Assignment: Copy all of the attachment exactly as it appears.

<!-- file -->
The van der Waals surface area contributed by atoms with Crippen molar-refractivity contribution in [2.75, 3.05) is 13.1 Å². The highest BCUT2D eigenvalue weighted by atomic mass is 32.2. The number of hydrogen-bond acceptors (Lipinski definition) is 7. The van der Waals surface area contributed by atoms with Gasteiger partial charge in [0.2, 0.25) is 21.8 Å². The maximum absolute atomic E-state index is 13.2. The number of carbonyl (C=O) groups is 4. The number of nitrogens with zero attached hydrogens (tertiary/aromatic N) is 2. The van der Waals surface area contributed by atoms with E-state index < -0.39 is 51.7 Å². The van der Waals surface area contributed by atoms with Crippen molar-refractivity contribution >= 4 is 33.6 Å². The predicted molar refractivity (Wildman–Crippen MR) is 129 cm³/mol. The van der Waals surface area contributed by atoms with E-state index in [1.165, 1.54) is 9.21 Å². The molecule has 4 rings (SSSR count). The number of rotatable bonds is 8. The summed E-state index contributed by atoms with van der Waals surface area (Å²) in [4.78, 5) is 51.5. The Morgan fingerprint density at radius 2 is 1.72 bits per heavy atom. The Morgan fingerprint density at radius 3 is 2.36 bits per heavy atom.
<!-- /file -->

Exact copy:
The van der Waals surface area contributed by atoms with Crippen molar-refractivity contribution in [2.75, 3.05) is 13.1 Å². The highest BCUT2D eigenvalue weighted by atomic mass is 32.2. The number of hydrogen-bond acceptors (Lipinski definition) is 7. The van der Waals surface area contributed by atoms with Gasteiger partial charge in [0.2, 0.25) is 21.8 Å². The maximum absolute atomic E-state index is 13.2. The number of carbonyl (C=O) groups is 4. The number of nitrogens with zero attached hydrogens (tertiary/aromatic N) is 2. The van der Waals surface area contributed by atoms with E-state index < -0.39 is 51.7 Å². The van der Waals surface area contributed by atoms with Crippen molar-refractivity contribution >= 4 is 33.6 Å². The predicted molar refractivity (Wildman–Crippen MR) is 129 cm³/mol. The van der Waals surface area contributed by atoms with E-state index in [1.165, 1.54) is 9.21 Å². The molecule has 4 rings (SSSR count). The number of rotatable bonds is 8. The summed E-state index contributed by atoms with van der Waals surface area (Å²) in [4.78, 5) is 51.5. The Morgan fingerprint density at radius 2 is 1.72 bits per heavy atom. The Morgan fingerprint density at radius 3 is 2.36 bits per heavy atom.